It’s All About Property: Real Estate and Housing

In a divorce the largest financial asset is usually the marital home. Who gets to stay in the house and who has to leave is not always an easy decision to make. Emotional attachment to the home can cloud your judgment making it difficult to make the right choice. What things should you consider when making this choice?

The purchase date the house is an important consideration. The law in New Jersey is not specific as to how to distribute a spouse’s interest in the marital home if the home was purchased or inherited prior to the marriage. The length of the marriage, subsequent contributions and the increase or decrease in value of the home as well as debt will all be considered by the court.

In many cases the spouse with parental custody may remain in the house if a buy-out can be arranged between the two parties in a reasonable timeframe. If this cannot be accomplished the home may have to be sold. Remaining in the home has the obvious advantage of providing children with a sense of security and stability. Children maintain familiar friendships and continue their education in the same school. This arrangement depends on the custodial spouse’s ability to continue to afford living in the house.

A variety of options exist for distributive sharing of the marital home. In one scenario a “buy-out” between spouses occurs. Another option allows one spouse to remain in the house for a finite period of time before selling the house. If the divorcing couple cannot arrive at a mutual agreement a judge may order the couple sell the home and divide the proceeds. It is always best if the couple can agree on a distributive sharing plan themselves. The couple understands their situation better than anyone else.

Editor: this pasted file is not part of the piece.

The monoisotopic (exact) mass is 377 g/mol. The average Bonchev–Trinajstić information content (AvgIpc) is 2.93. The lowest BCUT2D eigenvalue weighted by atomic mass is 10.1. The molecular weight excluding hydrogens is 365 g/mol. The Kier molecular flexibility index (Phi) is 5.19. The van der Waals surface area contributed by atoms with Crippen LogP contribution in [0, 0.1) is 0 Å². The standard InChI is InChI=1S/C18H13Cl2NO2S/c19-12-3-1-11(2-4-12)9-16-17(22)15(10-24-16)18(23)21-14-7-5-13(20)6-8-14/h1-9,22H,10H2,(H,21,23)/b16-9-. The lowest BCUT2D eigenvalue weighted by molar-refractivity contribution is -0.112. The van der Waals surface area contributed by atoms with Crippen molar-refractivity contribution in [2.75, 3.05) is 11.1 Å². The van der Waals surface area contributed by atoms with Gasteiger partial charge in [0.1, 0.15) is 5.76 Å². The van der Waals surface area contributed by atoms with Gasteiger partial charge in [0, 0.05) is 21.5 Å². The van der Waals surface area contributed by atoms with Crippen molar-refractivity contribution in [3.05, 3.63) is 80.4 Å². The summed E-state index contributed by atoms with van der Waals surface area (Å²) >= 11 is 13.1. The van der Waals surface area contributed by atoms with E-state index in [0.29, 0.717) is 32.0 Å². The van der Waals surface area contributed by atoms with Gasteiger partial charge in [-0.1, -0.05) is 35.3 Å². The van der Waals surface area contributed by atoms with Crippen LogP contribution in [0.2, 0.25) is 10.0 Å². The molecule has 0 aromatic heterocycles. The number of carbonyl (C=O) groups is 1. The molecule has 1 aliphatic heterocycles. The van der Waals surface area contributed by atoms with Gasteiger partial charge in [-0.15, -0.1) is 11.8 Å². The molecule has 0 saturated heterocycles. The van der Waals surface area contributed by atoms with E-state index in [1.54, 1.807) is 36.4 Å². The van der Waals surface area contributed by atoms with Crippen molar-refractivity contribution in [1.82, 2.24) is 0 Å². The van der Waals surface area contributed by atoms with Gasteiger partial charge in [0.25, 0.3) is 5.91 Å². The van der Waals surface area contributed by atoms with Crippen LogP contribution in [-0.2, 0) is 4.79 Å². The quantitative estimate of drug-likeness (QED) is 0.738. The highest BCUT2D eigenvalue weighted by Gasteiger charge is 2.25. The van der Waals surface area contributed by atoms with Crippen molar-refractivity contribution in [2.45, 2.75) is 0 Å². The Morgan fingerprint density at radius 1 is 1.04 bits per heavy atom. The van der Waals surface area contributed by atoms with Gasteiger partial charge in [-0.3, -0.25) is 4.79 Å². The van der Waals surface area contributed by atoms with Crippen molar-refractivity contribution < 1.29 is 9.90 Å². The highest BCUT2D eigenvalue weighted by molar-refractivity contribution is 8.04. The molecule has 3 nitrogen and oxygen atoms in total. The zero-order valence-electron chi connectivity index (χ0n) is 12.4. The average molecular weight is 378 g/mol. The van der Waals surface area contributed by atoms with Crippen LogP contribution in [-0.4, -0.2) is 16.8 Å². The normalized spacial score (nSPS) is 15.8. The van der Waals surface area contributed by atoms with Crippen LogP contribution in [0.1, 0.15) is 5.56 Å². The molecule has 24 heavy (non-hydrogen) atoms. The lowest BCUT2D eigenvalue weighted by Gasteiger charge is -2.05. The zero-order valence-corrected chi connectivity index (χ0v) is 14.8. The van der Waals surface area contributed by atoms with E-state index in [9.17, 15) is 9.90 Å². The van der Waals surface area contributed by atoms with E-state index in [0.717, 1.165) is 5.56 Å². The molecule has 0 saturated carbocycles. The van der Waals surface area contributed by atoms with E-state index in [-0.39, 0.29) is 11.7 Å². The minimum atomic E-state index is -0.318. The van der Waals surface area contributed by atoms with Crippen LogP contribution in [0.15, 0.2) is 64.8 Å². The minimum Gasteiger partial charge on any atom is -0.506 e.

Deferred distribution allows the spouse with child custody to live in the home until the youngest child is 18. At that time the home must be sold and the proceeds divided between the couple. Deferred distribution is also permissible when real estate markets are weak allowing the sale to take place in the future when a reasonable price can be obtained.

Advantages and disadvantages exist for keeping the house and selling it.

  • Staying in the house could prevent a major financial loss if there is a lot of equity in the house.
  • The tax write offs for mortgage interest and taxes could be more valuable after the divorce than during the divorce proceedings.
  • The comforts of home and familiar surroundings are not cheap. Sometimes it is wiser to move to a smaller home to lessen your monthly expenses.

Author Thomas Madden

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